Kitchen Exhibitionist
The Culinary Quests of a Food Enthusiast Stuck in the Sticks
Wednesday, March 07, 2007
A Feast Fit for St. Patrick – Part 2
A Feast Fit for St. Patrick – Part 2

This is a continuation from last week’s post on my annual St Patrick’s Day dinner menu (link). Part one included recipes for Whole Wheat Beer Bread and Butter Braised Cabbage. Part two here covers my favorite recipes for Glazed Corned Beef and Irish Coffee.

Glazed Corn Beef

This is my never-varying corned beef preparation, although I do change the glaze from year to year. This is more of a detailed cooking methodology than a recipe, but it never fails to please even the most ardent corned beef haters. And it is perfect for entertaining because most of the work is done ahead

The original inspiration for this recipe came from an old Bon Appetit magazine many years ago and I have been enhancing and modifying it over time. This preparation method creates a meat that is almost like a fine ham. I have served this to many people who professed to hate corned beef and they always had second or third helpings.

You must begin preparing this a day in advance.

Remove the corned beef from its bag, rinse it well and then soak it for 8 hours or so in fresh cold water in the refrigerator. This removes the excess salt and also eliminates that chemical flavor sometimes found in some brands of corned beef.

To cook, place it in a large pot, cover with water and simmer gently for about 3 hours. Don't cut off the excess fat before cooking. That will keep it moist while cooking. I used to add bay leaves and peppercorns and such to the water but once I forgot and the meat tasted the same. It is very important that you don't allow it to boil hard, just a nice gentle simmer. While cooking, I partially cover the pot by tilting the lid and keep checking it to make sure it stays at a simmer.

After 3 hours, drain it, place it on a plate and refrigerate it for several hours or overnight. This precooking allows me to cook the meat in advance and since St Patrick’s Day usually falls on a weeknight I can still make a nice dinner after working all day. Also, after chilling I cut off all the fat, which is easier to do when it has hardened after refrigeration.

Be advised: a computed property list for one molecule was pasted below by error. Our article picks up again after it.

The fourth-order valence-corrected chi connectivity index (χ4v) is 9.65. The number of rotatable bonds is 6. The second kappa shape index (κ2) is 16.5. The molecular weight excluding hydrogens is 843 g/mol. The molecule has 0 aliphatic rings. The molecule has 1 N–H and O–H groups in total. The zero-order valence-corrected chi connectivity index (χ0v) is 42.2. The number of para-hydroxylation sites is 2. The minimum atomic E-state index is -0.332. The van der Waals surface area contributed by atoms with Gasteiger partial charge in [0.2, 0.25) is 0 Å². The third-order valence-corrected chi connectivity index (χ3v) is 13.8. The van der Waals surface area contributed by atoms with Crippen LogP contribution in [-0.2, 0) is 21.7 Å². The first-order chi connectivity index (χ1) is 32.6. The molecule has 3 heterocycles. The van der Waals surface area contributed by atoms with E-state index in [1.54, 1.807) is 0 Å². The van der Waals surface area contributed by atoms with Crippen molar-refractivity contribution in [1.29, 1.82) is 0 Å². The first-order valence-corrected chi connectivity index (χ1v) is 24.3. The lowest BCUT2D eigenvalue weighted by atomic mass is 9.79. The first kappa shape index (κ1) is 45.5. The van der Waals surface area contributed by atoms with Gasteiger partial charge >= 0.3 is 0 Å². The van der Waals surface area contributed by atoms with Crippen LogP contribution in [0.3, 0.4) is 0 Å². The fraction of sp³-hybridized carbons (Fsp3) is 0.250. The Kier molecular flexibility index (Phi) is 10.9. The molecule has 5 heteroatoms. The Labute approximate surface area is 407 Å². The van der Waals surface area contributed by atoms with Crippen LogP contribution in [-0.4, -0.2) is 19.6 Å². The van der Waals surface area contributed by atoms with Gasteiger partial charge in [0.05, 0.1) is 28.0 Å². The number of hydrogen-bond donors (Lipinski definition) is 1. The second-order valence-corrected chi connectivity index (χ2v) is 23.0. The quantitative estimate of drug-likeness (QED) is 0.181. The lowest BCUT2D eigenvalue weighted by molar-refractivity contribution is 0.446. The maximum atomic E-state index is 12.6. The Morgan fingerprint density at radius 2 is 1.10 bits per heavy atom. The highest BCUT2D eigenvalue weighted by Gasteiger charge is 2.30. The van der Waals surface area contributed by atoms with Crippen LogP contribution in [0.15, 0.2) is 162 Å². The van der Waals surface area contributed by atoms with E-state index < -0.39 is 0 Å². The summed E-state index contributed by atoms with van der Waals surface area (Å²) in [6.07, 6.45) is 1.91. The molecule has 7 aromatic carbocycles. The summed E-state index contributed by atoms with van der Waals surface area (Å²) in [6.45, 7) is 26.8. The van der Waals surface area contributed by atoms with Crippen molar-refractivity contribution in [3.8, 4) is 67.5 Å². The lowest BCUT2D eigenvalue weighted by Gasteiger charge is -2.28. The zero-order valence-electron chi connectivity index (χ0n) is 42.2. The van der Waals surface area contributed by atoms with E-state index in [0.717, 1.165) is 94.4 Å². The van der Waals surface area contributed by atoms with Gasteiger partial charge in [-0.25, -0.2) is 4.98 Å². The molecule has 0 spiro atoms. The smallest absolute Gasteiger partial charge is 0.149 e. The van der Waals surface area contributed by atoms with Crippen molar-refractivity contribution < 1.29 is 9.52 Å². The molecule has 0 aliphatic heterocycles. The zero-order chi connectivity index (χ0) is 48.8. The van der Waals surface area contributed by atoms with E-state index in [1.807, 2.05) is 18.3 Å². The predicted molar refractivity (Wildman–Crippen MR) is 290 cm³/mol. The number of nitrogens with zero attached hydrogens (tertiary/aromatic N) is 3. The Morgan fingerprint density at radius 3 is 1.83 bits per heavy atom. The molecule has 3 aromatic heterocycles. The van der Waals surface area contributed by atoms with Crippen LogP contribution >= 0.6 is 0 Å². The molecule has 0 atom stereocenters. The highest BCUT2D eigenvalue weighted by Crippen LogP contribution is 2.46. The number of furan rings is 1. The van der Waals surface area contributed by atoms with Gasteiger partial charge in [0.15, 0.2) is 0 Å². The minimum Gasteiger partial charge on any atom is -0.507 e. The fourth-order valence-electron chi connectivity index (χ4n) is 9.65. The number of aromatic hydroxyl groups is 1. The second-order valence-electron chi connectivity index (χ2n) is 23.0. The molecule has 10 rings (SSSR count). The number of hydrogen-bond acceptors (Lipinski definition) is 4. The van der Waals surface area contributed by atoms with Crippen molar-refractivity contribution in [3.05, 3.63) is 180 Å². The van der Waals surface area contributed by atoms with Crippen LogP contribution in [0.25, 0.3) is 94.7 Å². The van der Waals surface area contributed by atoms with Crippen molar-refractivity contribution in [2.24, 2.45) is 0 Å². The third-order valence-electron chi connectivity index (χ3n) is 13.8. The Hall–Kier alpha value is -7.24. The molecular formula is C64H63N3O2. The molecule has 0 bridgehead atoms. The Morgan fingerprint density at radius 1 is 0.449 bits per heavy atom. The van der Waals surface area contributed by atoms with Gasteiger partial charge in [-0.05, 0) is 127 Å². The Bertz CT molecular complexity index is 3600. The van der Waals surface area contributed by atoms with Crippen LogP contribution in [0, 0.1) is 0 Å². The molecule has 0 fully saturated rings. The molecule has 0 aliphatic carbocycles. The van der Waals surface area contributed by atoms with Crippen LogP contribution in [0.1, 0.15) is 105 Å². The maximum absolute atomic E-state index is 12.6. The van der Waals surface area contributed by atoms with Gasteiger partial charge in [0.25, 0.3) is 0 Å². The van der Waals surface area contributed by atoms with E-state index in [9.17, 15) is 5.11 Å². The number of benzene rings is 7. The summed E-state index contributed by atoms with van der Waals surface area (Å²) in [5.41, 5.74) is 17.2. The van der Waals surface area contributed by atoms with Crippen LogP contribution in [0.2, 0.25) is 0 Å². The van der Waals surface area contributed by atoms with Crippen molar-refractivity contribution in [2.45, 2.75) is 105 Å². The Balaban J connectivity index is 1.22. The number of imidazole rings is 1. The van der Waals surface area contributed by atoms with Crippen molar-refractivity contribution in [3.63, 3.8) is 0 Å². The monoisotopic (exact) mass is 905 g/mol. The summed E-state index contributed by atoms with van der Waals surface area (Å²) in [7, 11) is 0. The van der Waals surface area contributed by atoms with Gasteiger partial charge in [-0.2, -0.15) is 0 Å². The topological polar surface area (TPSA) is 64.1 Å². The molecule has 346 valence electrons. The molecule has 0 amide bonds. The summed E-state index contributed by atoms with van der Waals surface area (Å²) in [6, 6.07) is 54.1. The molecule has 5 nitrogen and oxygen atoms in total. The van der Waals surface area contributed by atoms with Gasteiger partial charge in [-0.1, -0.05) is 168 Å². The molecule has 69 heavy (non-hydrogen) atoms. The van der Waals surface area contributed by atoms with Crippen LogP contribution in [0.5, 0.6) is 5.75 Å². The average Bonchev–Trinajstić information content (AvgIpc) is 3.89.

About two hours before dinner, take the corned beef out of the refrigerator, cut off all the fat, place it in a greased baking pan and allow it to come to room temperature. Preheat the oven to 350 degrees.

Just before baking I brush it with some kind of glaze or sauce. One time I used a glaze made from ¼ cup packed dark brown sugar and 1 tablespoon of Dijon mustard with a pinch of ground cloves, all stirred together well and allowed sit for a while for the sugar to dissolve into a sauce. Another time I pureed orange marmalade and Dijon mustard and used that as a glaze. Anything goes, or even no glaze at all, if you prefer.

Bake it for about 45 minutes or until heated through. If the glaze contains sugar or other ingredient that has the potential to burn in the oven, I may cover the dish with foil for the first half of cooking. While baking, if the meat appears to be drying out or the glaze is beginning to caramelize too much, I may cover the dish with foil.

Slice thinly and serve.

Irish Coffee

Way back in the 60’s there was a humorous cookbook called “The I Hate to Cook Book” by Peg Bracken. This recipe is NOT from that book, but I cannot discuss this great hot beverage without recalling how the author referred to Irish Coffee as the triple whammy for those who hate to cook: dessert, coffee, and liqueur all in one glass!

To me, Irish coffee is a beverage of contrasts for all the senses. I love the way the hot coffee contrasts with the cool cream as you sip the coffee through the cream. The fragrances of the rich coffee and whiskey combine into a new synergistic aroma, while the strong flavor of the coffee is softened by the sweet brown sugar. That brown sugar, by the way, is the secret ingredient that makes this recipe better than all the others

In each coffee cup place 2 packed teaspoons of brown sugar. Add a shot of Irish whiskey. Pour in fresh hot coffee, not quite to the top of the cup rim and stir. Top with heavy cream that has been whipped softly.

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Blogger Pink Granite said...
Thank you so much for all the fresh ideas on a traditional menu! I look forward to trying them out!
- Lee